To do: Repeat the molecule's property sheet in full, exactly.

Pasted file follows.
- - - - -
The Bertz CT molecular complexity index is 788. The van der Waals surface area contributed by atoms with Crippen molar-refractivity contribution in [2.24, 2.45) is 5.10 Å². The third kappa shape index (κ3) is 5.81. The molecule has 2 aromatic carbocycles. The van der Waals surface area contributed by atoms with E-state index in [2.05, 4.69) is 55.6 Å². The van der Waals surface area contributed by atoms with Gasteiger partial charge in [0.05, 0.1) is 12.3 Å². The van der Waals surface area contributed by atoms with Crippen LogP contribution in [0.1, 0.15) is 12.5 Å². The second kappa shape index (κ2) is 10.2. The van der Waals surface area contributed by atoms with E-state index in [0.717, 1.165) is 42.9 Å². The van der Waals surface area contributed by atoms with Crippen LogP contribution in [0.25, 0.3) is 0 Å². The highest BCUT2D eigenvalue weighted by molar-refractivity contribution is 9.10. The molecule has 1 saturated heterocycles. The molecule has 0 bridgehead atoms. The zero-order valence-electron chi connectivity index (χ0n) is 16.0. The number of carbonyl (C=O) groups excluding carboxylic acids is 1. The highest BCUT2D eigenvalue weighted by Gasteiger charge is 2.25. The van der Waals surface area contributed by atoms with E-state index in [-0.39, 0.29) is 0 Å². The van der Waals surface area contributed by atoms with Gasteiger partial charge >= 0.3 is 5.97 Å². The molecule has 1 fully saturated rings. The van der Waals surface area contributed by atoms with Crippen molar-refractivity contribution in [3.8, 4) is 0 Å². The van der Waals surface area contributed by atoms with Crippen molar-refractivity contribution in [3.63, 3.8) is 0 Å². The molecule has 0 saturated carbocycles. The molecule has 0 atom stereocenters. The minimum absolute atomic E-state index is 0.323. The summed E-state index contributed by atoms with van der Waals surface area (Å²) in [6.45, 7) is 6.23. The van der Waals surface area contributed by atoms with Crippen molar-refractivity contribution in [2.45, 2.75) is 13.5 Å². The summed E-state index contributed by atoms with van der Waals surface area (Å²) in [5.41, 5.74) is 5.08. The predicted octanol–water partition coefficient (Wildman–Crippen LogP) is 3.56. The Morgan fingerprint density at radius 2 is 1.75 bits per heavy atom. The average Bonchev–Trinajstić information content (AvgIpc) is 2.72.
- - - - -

The Bertz CT molecular complexity index is 788. The van der Waals surface area contributed by atoms with Crippen molar-refractivity contribution in [2.24, 2.45) is 5.10 Å². The third kappa shape index (κ3) is 5.81. The molecule has 2 aromatic carbocycles. The van der Waals surface area contributed by atoms with E-state index in [2.05, 4.69) is 55.6 Å². The van der Waals surface area contributed by atoms with Gasteiger partial charge in [0.05, 0.1) is 12.3 Å². The van der Waals surface area contributed by atoms with Crippen LogP contribution in [0.1, 0.15) is 12.5 Å². The second kappa shape index (κ2) is 10.2. The van der Waals surface area contributed by atoms with E-state index in [0.717, 1.165) is 42.9 Å². The van der Waals surface area contributed by atoms with Crippen LogP contribution in [0.25, 0.3) is 0 Å². The highest BCUT2D eigenvalue weighted by molar-refractivity contribution is 9.10. The molecule has 1 saturated heterocycles. The molecule has 0 bridgehead atoms. The zero-order valence-electron chi connectivity index (χ0n) is 16.0. The number of carbonyl (C=O) groups excluding carboxylic acids is 1. The highest BCUT2D eigenvalue weighted by Gasteiger charge is 2.25. The van der Waals surface area contributed by atoms with E-state index in [-0.39, 0.29) is 0 Å². The van der Waals surface area contributed by atoms with Gasteiger partial charge >= 0.3 is 5.97 Å². The molecule has 1 fully saturated rings. The van der Waals surface area contributed by atoms with Crippen molar-refractivity contribution in [3.8, 4) is 0 Å². The van der Waals surface area contributed by atoms with Crippen molar-refractivity contribution in [3.63, 3.8) is 0 Å². The molecule has 0 saturated carbocycles. The molecule has 0 atom stereocenters. The minimum absolute atomic E-state index is 0.323. The summed E-state index contributed by atoms with van der Waals surface area (Å²) in [6.45, 7) is 6.23. The van der Waals surface area contributed by atoms with Crippen molar-refractivity contribution in [2.45, 2.75) is 13.5 Å². The summed E-state index contributed by atoms with van der Waals surface area (Å²) in [5.41, 5.74) is 5.08. The predicted octanol–water partition coefficient (Wildman–Crippen LogP) is 3.56. The Morgan fingerprint density at radius 2 is 1.75 bits per heavy atom. The average Bonchev–Trinajstić information content (AvgIpc) is 2.72.